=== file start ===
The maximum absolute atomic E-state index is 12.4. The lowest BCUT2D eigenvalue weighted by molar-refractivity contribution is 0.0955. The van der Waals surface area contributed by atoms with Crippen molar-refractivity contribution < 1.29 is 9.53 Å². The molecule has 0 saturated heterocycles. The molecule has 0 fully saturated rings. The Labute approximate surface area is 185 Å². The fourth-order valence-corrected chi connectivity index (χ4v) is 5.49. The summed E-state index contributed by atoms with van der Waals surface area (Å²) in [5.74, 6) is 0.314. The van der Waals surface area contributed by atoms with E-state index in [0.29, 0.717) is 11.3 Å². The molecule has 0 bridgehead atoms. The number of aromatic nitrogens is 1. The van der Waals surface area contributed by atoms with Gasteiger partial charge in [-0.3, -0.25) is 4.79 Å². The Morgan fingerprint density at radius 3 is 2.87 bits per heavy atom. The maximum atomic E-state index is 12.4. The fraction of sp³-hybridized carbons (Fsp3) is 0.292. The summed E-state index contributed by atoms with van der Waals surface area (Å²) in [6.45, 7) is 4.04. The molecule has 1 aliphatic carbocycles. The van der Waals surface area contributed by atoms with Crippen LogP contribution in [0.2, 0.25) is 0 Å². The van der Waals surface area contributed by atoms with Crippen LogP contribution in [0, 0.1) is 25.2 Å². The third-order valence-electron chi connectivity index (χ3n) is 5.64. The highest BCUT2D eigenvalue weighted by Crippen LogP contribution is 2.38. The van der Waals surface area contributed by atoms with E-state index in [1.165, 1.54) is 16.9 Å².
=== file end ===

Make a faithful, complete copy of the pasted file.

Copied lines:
The maximum absolute atomic E-state index is 12.4. The lowest BCUT2D eigenvalue weighted by molar-refractivity contribution is 0.0955. The van der Waals surface area contributed by atoms with Crippen molar-refractivity contribution < 1.29 is 9.53 Å². The molecule has 0 saturated heterocycles. The molecule has 0 fully saturated rings. The Labute approximate surface area is 185 Å². The fourth-order valence-corrected chi connectivity index (χ4v) is 5.49. The summed E-state index contributed by atoms with van der Waals surface area (Å²) in [5.74, 6) is 0.314. The van der Waals surface area contributed by atoms with E-state index in [0.29, 0.717) is 11.3 Å². The molecule has 0 bridgehead atoms. The number of aromatic nitrogens is 1. The van der Waals surface area contributed by atoms with Gasteiger partial charge in [-0.3, -0.25) is 4.79 Å². The Morgan fingerprint density at radius 3 is 2.87 bits per heavy atom. The maximum atomic E-state index is 12.4. The fraction of sp³-hybridized carbons (Fsp3) is 0.292. The summed E-state index contributed by atoms with van der Waals surface area (Å²) in [6.45, 7) is 4.04. The molecule has 1 aliphatic carbocycles. The van der Waals surface area contributed by atoms with Crippen LogP contribution in [0.2, 0.25) is 0 Å². The van der Waals surface area contributed by atoms with Crippen LogP contribution in [0, 0.1) is 25.2 Å². The third-order valence-electron chi connectivity index (χ3n) is 5.64. The highest BCUT2D eigenvalue weighted by Crippen LogP contribution is 2.38. The van der Waals surface area contributed by atoms with E-state index in [1.165, 1.54) is 16.9 Å².